How to Improve your Cash Flow - A Practical Guide
Updated: Aug 13, 2019
Below are a few practical ideas on how almost any sole trader, small business or Limited Company can accelerate their cash flow:
- One of the best ways these days (C21st) is to gradually move all your customers over to Electronic Payments to pay you, rather than have them send you cheques (so C20th). Initially this involves handing all your customers your bank account details, so they can pay you directly and (almost) instantaneously. This requires you to change your financial procedures, so that your Finance Director / Manger or Finance Clerk has live access electronically to your bank accounts, to see who has paid you and when etc.
- Electronic Payments starts to take the problems of physical cheques, the need for a personal signature and the infamous risk (excuse) of blaming the postal system, as Electronic payments are immediate (though banks always quote 2-3 hours), so customers don’t really have any excuse not to pay you on time.
So, when is the best time to start chasing invoices for payment?
- All your customers should be signed up to your own Customer Terms and Conditions, in which you should have included a clear / explicit timetable when Invoices are due for payment and what the consequences are for not paying on time, so that there is NO room for
excuses. These Ts & Cs should also clarify that ownership of the delivered good / services is not transferred from your business to your Customer until payment is made in full, so that even delivered goods remain legally yours until you are satisfied with the customers has paid everything due.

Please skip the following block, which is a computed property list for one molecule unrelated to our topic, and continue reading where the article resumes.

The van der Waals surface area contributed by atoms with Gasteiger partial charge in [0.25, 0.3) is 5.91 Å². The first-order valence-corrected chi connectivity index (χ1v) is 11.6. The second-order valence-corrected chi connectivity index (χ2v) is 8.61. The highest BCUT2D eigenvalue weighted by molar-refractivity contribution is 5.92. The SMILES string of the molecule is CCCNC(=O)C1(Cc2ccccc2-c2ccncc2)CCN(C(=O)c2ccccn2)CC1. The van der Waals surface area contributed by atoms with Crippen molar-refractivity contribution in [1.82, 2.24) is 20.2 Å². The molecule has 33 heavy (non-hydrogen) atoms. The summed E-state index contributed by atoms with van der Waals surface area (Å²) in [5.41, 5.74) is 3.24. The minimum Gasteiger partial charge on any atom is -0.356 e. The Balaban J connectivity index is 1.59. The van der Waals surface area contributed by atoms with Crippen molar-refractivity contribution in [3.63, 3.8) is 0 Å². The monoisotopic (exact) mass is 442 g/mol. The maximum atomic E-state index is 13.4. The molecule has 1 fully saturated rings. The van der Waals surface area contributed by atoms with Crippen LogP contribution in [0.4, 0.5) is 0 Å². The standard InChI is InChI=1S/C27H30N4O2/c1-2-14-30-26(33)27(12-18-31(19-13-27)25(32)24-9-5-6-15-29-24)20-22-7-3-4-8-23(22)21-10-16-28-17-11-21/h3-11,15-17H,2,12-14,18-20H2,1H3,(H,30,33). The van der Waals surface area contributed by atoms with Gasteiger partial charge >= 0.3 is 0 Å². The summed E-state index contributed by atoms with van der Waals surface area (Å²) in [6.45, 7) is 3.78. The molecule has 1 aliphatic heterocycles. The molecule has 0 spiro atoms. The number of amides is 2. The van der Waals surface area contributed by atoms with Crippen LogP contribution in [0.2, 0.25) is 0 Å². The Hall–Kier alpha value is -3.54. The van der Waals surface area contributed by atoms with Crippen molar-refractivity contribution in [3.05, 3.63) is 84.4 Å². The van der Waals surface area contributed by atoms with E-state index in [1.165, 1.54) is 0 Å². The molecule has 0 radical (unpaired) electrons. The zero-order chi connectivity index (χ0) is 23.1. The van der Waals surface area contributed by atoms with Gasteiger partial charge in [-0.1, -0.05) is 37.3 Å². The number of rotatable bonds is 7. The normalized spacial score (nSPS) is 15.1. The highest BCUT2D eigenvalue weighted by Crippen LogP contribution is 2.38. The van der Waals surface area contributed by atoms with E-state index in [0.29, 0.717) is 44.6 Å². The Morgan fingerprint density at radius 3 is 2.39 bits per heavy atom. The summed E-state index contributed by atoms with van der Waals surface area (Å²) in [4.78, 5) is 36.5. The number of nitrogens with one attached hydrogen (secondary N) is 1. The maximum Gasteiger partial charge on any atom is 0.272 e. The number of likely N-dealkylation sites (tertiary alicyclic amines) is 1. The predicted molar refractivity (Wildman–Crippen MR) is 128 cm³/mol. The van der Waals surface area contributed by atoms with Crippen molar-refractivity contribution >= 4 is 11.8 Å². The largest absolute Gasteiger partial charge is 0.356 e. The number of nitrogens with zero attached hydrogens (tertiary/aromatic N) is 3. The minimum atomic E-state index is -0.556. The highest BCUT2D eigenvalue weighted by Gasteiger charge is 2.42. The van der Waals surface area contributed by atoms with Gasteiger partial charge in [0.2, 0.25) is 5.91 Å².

- As much as you would like to have high / usurious interest charges for late or non-payment, for example having 2% / month late interest charge in your Standard Customer legally-enforceable contract, this would probably invalidate the whole Customer contract and the of Terms & Conditions as it is legally “unreasonable”. At which point, I strongly suggest you should always draft up a standard customer contract and get your friendly solicitor to advise you on what you can and cannot put in your Standard Ts & Cs to make it legally enforceable. Make sure to include delivery T & Cs, Acceptance of delivery) Ts & Cs and Payment Ts & Cs, remembering to include how and to whom and by when the Customer should complain about your delivery to them, or quality of your product or service. If they then do not raise a Ts & Cs dispute with the specified person in your company, then payment should follow the timetable defined in their contract.